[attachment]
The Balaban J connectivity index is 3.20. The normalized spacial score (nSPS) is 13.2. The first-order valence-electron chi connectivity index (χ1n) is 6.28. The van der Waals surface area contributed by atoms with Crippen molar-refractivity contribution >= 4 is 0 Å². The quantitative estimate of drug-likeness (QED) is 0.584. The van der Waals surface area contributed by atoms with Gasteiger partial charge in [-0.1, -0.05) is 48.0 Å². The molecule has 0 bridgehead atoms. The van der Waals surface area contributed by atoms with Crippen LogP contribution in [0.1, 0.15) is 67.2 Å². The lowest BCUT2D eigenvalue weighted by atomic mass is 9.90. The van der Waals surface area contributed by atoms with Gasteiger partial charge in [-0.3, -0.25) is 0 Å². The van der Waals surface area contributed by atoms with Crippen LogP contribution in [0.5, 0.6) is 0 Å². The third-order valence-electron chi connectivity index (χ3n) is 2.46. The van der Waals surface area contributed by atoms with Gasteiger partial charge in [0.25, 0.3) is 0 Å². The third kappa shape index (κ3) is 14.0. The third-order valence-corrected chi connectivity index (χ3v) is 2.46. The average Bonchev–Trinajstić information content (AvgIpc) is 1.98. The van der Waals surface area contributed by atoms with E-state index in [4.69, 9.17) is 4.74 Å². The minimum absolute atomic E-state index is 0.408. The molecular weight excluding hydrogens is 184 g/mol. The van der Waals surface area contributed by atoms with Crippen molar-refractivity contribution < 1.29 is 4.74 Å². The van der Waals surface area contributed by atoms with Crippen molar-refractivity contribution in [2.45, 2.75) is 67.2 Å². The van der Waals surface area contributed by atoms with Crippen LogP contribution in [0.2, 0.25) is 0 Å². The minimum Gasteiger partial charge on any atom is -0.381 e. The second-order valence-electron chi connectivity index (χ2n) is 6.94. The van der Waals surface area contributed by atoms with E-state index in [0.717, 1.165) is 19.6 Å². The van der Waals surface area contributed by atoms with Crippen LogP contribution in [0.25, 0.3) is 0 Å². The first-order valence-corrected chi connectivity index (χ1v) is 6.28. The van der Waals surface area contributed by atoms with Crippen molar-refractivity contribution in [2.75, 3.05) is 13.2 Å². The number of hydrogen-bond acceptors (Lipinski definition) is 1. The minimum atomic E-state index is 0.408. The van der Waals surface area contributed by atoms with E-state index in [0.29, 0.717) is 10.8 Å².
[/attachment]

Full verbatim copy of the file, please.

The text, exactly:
The Balaban J connectivity index is 3.20. The normalized spacial score (nSPS) is 13.2. The first-order valence-electron chi connectivity index (χ1n) is 6.28. The van der Waals surface area contributed by atoms with Crippen molar-refractivity contribution >= 4 is 0 Å². The quantitative estimate of drug-likeness (QED) is 0.584. The van der Waals surface area contributed by atoms with Gasteiger partial charge in [-0.1, -0.05) is 48.0 Å². The molecule has 0 bridgehead atoms. The van der Waals surface area contributed by atoms with Crippen LogP contribution in [0.1, 0.15) is 67.2 Å². The lowest BCUT2D eigenvalue weighted by atomic mass is 9.90. The van der Waals surface area contributed by atoms with Gasteiger partial charge in [-0.3, -0.25) is 0 Å². The van der Waals surface area contributed by atoms with Crippen LogP contribution in [0.5, 0.6) is 0 Å². The third-order valence-electron chi connectivity index (χ3n) is 2.46. The van der Waals surface area contributed by atoms with Gasteiger partial charge in [0.25, 0.3) is 0 Å². The third kappa shape index (κ3) is 14.0. The third-order valence-corrected chi connectivity index (χ3v) is 2.46. The average Bonchev–Trinajstić information content (AvgIpc) is 1.98. The van der Waals surface area contributed by atoms with E-state index in [4.69, 9.17) is 4.74 Å². The minimum absolute atomic E-state index is 0.408. The molecular weight excluding hydrogens is 184 g/mol. The van der Waals surface area contributed by atoms with Crippen molar-refractivity contribution < 1.29 is 4.74 Å². The van der Waals surface area contributed by atoms with Crippen molar-refractivity contribution in [2.45, 2.75) is 67.2 Å². The van der Waals surface area contributed by atoms with Crippen LogP contribution in [0.2, 0.25) is 0 Å². The minimum Gasteiger partial charge on any atom is -0.381 e. The second-order valence-electron chi connectivity index (χ2n) is 6.94. The van der Waals surface area contributed by atoms with E-state index in [0.717, 1.165) is 19.6 Å². The van der Waals surface area contributed by atoms with Crippen LogP contribution in [0.25, 0.3) is 0 Å². The first-order valence-corrected chi connectivity index (χ1v) is 6.28. The van der Waals surface area contributed by atoms with Crippen molar-refractivity contribution in [2.75, 3.05) is 13.2 Å². The number of hydrogen-bond acceptors (Lipinski definition) is 1. The minimum atomic E-state index is 0.408. The van der Waals surface area contributed by atoms with E-state index in [0.29, 0.717) is 10.8 Å².